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Analysis

The Liberal Party’s New ‘Climate Action’ Candidate Published a Report Downplaying Oil and Gas Health Risks

“Terry Lake was, in my humble opinion, useless”

A new Liberal candidate who claims he was inspired to come out of retirement by Justin Trudeau’s leadership on climate change once published a report experts say “underplayed” health risks associated with the oil and gas industry.

In fact, the chair of the expert panel accused the star “climate action” candidate of obstructing the study while others suggest he under the influence of big oil.

Terry Lake, who announced last week he is running for the Liberals in the BC riding of Kamloops–Thompson–Cariboo, served as former health minister in former Premier Christy Clark’s right-wing BC Liberal government from 2013 to 2017.

At an event with Trudeau, Lake called climate change the “ballot question” in the 2019 federal election, adding it is a “threat to our communities and our families.”

“That’s what brought me off the sidelines,” Lake told Trudeau. “It was your and your government’s commitment on taking action on climate change.”

Lake’s sudden interest in climate change comes as a surprise to the former chair of the Northeastern Oil and Gas Health Advisory Committee, which studied potential health risks for residents in communities near resource development sites before Lake’s ministry cut funding for the committee.

“You’re kidding,” said Rick Koechl after learning Lake was running for the federal Liberals under the party’s “climate action” banner.

Source: Liberal Party of Canada

Koechl, who resigned as chairperson of the committee over the funding cuts, told PressProgress that trying to work with Lake during the study was like “hitting your head against a wall.”

“Terry Lake was, in my humble opinion, useless,” Koechl said. “I think he was bending to the economics at the time.”

“We had a ministry that didn’t care about health matters up here.”

The final report published by Lake’s ministry claimed health risks posed by oil and gas activity in the region were “low,” but experts say the report’s conclusions are unreliable because the study used data that didn’t factor in the health impacts of emissions from drill sites.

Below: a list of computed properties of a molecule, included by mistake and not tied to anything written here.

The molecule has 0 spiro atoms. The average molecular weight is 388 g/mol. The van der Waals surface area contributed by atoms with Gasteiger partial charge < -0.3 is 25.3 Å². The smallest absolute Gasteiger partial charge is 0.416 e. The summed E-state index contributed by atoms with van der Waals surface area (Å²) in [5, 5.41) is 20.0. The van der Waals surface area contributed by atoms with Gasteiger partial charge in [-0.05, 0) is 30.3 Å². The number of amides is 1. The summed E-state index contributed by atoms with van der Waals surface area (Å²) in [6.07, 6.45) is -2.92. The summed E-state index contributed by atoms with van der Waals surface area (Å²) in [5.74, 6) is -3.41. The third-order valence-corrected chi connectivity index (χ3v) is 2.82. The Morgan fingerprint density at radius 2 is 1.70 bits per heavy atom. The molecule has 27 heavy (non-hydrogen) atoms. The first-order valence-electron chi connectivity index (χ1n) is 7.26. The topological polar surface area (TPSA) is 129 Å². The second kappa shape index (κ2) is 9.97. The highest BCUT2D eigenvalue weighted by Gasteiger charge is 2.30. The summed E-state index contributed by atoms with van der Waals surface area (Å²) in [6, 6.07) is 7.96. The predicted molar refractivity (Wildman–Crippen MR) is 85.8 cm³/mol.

Calvin Sandborn, the legal director for the University of Victoria Environmental Law Centre, told PressProgress that experts doubted Christy Clark’s BC Liberal government took health risks associated with the oil and gas industry seriously.

“The health advisory report was really problematic right from the beginning,” he said. “We always had the sense that the government was looking for a way to underplay any concerns that might arise.”

Sandborn also said Intrinsic, the company hired by the BC Liberals to undertake key parts of the study, had a track record of “minimizing health risks” associated with the fossil fuel industry.

The report came out at a time when the BC Liberals were taking massive donations from oil and gas companies. According to The Narwhal, between 2008 and 2015, the BC Liberals received $3.7 million from their 10 top donors in oil and gas alone.

At the same time, representatives from oil and gas companies lobbied the BC Liberal government 22,000 times between 2010 and 2016.

And despite Lake’s assurance he was working on an “engagement plan” that would “respect” First Nations, First Nations leaders didn’t think much of his report either.

“You might as well throw that study in the garbage,” said West Moberly Nation chief Roland Wilson.

 

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